Peter LaBarbera, president of the group Americans For Truth About Homosexuality, said officials detained him because he planned to give a speech critical of "homosexual activism" and for a while it looked like he would be sent home on a plane.
However, things changed by the afternoon.
Officials changed their mind, LaBarbera says
LaBarbera, whose group professes on its website to stand for "God-ordained sexuality," said he had a second meeting with officials and successfully argued to be allowed to stay.
Holding his passport aloft for reporters to see, LaBarbera said officials eventually determined he was not in violation of Canada's hate laws.
Before he got the go-ahead, he had criticized the way he was treated.
"The Orwellian experience at customs dragged on for more than three hours as a formal document was issued outlining my denial of entry under Canada’s Immigration and Refugee Protection Act (citing the Hate Propaganda code)," LaBarbera said on his website.
He said customs officials questioned him about the purpose of his scheduled presentation at the Saskatchewan Pro-Life Association conference on Saturday.
They went through his luggage, which LaBarbera said contained numerous books and literature "related to homosexuality (pro and con)."
LaBarbera claimed Canadian authorities were influenced by a group calling itself Intolerance-Free Weyburn, which did not want him to deliver his speech.
"I think it's a good precedent that, ultimately, their demands were not honoured," he said.
"I hope this bodes well for Canada and America. You should be able to have a debate on this issue."
The Canada Border Services Agency declined to comment on what had transpired, citing confidentiality reasons.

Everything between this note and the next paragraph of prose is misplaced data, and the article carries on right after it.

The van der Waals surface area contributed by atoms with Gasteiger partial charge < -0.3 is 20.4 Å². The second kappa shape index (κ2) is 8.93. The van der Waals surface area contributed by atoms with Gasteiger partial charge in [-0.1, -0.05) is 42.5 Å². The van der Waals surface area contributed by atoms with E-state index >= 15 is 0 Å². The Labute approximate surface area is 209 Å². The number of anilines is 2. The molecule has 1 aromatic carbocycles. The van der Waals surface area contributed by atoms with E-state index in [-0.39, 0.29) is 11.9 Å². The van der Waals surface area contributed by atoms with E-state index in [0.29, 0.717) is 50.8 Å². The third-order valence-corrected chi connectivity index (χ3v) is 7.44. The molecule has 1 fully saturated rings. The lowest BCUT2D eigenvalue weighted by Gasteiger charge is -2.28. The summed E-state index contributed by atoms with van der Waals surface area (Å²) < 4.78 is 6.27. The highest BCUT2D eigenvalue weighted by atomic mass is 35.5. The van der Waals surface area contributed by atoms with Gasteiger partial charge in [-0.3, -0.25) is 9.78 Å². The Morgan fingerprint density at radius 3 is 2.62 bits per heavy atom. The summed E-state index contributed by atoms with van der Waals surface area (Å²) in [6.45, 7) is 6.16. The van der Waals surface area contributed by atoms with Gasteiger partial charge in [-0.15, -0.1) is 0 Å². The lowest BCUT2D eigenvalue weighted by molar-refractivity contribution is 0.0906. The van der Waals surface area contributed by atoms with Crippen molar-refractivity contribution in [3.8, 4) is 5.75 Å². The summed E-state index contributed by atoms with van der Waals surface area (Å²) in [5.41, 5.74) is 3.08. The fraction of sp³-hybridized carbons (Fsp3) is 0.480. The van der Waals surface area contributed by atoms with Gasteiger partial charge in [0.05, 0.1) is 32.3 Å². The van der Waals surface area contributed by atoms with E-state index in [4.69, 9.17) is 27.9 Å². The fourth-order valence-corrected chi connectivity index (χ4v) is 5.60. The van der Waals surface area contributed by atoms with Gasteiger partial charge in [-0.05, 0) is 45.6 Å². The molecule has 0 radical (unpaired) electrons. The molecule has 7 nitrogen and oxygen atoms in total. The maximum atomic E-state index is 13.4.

LaBarbera dubs critics 'Canadian Homo-Marxists'
LaBarbera's planned visit sparked an outcry around Saskatchewan earlier this month. Some say his anti-gay views constitute hate speech.
A protest had been planned in Weyburn for today, also organized by Intolerance-Free Weyburn.
LaBarbera responded by calling his critics "Canadian Homo-Marxists"
LaBarbera said on Friday that his views should not be construed as hateful.
"We disagree with homosexual activism," he told reporters in Regina. "We believe homosexual behaviour is immoral, but that doesn't equate with hating people."
LaBarbera is also planning to be at the University of Regina and the University of Saskatchewan in Saskatoon to distribute literature.
The Catholic Archbishop of Regina has also weighed in on the controversy. Rev. Daniel Bohan wrote a letter to Catholics earlier in the week talking about the upcoming Weyburn conference. In the letter, Bohan noted the current teachings of the Catholic Church and how Catholics are not to support discrimination.Suggest a correction